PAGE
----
Since reopening to the public in 1977, Boscobel has been synonymous with the display of the finest Federal furniture made in New York before 1820. This ambitious and elegant country mansion was built along the Hudson River in Montrose, New York, between 1804 and 1808.
Thirty years of genealogical research have turned up scant documentary information about the elusive joiner John Shearer, so the fifty-two surviving pieces of furniture signed by or attributed to him are left to tell his story.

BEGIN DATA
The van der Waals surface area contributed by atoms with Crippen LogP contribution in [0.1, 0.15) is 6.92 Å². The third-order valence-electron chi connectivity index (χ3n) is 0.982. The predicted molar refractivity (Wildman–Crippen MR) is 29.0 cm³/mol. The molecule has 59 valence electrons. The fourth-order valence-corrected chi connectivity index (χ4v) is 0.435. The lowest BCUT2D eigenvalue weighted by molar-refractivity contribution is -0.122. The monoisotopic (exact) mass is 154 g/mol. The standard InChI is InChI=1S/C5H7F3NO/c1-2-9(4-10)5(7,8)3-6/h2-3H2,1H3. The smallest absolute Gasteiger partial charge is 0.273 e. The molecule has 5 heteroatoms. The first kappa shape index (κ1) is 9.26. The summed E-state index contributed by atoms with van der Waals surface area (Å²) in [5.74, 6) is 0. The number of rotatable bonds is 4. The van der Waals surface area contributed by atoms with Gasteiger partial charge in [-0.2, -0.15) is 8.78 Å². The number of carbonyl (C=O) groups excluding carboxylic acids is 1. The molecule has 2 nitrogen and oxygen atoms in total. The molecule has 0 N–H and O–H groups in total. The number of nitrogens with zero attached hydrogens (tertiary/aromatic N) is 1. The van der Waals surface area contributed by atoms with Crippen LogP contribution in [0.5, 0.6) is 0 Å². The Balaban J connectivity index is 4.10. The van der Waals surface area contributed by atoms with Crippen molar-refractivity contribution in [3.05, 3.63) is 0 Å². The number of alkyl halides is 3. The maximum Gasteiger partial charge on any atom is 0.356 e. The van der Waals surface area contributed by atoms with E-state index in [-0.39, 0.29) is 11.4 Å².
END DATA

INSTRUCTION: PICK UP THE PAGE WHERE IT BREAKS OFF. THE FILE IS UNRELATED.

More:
On the verge of allowing his extensive collection of paintings of African Americans to tour for a year, John Surovek summons it home.
To many collectors of nineteenth-century silver and objets de vertu, imperial Russia is the fount of Europe's most exotic work. And even for those who can only dream of its legacy de luxe, mention of Mother Russia immediately triggers thoughts of one name, Fabergé.